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Reading Tarot Cards Revealed

Reading Tarot Cards Revealed

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XX. Judgement or the Angel

XXI. The World the history of the tarot

The first people to have cards of any kind were the Chinese, because they were the first to develop paper. They invented paper around the year 200 and first used it to make cards sometime between 300 and 1000. Cards were related to the creation of dominos, which probably came first. Early Chinese writers used the same name for dominos and cards. Cards were created primarily to play games of chance but they could also be used for divination. As the art of papermaking spread across Asia, various forms of card games developed as well as decks created solely for divination.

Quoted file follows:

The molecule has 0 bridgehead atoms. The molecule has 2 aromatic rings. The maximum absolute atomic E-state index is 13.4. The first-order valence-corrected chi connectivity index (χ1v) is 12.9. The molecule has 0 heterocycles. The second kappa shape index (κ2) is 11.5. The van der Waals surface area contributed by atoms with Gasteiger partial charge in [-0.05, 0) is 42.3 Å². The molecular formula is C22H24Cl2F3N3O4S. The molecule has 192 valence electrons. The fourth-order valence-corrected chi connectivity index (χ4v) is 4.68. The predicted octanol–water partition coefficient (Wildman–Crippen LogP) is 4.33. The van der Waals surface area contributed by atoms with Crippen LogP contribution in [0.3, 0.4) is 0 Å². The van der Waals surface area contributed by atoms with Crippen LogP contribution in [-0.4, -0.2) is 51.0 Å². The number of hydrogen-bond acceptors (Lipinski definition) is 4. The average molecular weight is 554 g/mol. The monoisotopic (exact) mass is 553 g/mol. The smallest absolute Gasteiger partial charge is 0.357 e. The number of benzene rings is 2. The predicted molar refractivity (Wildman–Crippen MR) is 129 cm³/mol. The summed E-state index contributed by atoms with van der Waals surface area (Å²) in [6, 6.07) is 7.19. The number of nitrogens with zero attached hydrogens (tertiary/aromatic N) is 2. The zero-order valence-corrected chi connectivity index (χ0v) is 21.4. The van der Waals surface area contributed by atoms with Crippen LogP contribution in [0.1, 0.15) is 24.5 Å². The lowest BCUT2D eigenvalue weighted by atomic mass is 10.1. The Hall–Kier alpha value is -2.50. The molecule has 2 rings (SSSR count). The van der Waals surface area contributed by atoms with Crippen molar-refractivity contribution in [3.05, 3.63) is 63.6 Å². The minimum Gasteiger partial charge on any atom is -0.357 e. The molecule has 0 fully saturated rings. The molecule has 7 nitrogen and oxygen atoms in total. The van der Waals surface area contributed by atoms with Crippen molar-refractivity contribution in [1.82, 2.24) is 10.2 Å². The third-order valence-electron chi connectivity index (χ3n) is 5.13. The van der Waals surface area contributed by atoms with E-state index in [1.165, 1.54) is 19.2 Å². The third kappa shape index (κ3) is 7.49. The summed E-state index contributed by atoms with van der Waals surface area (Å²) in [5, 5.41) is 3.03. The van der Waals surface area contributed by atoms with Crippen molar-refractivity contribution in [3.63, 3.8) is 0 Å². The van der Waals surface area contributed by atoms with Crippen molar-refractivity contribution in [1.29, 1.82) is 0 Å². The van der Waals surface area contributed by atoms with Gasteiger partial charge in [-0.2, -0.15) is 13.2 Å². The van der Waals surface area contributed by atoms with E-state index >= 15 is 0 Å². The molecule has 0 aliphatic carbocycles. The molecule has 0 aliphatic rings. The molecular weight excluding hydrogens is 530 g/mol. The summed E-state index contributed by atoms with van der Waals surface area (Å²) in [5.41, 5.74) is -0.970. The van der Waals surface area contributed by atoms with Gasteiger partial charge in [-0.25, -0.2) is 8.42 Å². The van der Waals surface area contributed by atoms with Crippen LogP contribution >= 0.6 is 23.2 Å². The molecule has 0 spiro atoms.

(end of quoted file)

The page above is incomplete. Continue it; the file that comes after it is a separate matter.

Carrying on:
In the 1300s the Islamic people of the Middle East introduced a card deck to the Europeans. This deck, called the Mamluk deck, originated in Egypt in the 1200s and is named after the Islamic rulers of that time. The deck had four suits each with 10 pip cards and three all-male royal cards. It was a lot like a modern playing card deck except the suit symbols were cups, scimitars, coins, and polo sticks. The Europeans copied this deck and transformed it by changing the suits to cups, swords, coins, and staffs and at times adding a queen to the royal cards. As the deck spread through Europe, various countries changed the suit symbols, as shown in Table 7.1. Notice that the suits popular today in Britain and America originated in France. Although the other European countries changed the symbols on the cards, the Spanish and the Italians kept the original symbols. Sometime between 1410 and 1430 the Italians added a new fifth suit to this deck to create the Tarot.